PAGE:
Child support is a complex issue that many divorcing parents misunderstand. As a divorcing parent in New York, the courts will likely instruct you to contribute to the upbringing and wellbeing of your child regardless if the child is in your custody. It is common to have questions about the process, as well as the court’s expectations, and it is beneficial to be prepared before you continue with proceedings.
The best way to gain comprehensive insight is to contact a Queens divorce attorney. At Elliot Green Law Offices, we specialize in matters pertaining to family law, including custody and child support. We can work with you to help you avoid making mistakes that could compromise your interests. Call us today at 718-260-8668 to schedule a free 30-minute consultation, and read on for the answers to three common questions regarding child support in New York.
- What exactly is child support?
Child support is essentially money that one parent gives to the other in order to assist him or her with the upbringing of their child. According to the Office of Temporary and Disability Assistance, there are certain income levels that may impact the child support obligation, but generally speaking, parents must contribute to various expenses. These include medical and educational expenses, as well as childcare if the custodial parent works during the day.
- For how long do I have to pay child support?
Parents typically pay child support until their child is over the age of 21. According to Legal Aid, children reach the age of majority at 18 years old, but this is simply for issues such as visitation and custody.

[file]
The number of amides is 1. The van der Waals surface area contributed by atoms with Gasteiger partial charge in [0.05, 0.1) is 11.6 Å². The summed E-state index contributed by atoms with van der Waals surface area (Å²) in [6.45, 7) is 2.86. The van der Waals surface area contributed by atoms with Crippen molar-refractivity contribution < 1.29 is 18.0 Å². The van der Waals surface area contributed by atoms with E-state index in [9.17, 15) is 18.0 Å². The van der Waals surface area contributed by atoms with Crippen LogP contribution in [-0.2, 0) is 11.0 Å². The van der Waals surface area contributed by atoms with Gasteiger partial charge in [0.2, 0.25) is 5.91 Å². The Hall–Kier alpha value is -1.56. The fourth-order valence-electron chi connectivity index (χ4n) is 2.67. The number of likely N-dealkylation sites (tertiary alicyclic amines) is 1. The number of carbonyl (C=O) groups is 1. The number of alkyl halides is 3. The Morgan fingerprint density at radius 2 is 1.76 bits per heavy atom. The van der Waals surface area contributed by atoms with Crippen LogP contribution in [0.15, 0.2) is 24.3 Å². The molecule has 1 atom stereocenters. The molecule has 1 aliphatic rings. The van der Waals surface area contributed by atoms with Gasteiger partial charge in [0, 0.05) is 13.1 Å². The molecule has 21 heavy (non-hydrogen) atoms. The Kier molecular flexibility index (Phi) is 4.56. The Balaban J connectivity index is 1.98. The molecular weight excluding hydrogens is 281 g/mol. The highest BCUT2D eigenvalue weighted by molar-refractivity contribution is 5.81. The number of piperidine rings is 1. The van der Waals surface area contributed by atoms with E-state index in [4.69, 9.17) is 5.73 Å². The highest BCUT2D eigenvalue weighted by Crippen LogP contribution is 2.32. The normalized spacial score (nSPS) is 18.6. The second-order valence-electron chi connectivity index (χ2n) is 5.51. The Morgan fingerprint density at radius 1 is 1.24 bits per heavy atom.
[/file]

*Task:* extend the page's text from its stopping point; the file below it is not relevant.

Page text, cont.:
For the purposes of child support, 21 is the legal cutoff age. Once the child is 21, parents have no legal obligation to continue paying for the child unless they have reached a subsequent agreement with their spouse.
- How much will I pay?
The New York courts will determine the amount of child support based on both parents’ annual incomes. They will also take into account the number of children the parents have.
The amount owed changes every two years, and if the combined income is below a certain threshold, the court will follow a basic formula. If your combined income is higher than the threshold, they may use the same formula, but they will stop at the threshold limit.
For an accurate idea of how much you will pay, it is important to consult an expert family lawyer. At the Elliot Green Law Offices, we can work with you throughout your divorce or child custody proceedings and help ensure that you make the best decisions given the circumstances.
We offer a free initial consultation to all new clients, and we are available 24 hours per day to answer any questions you might have. Call us today at 718-260-8668 to schedule an appointment.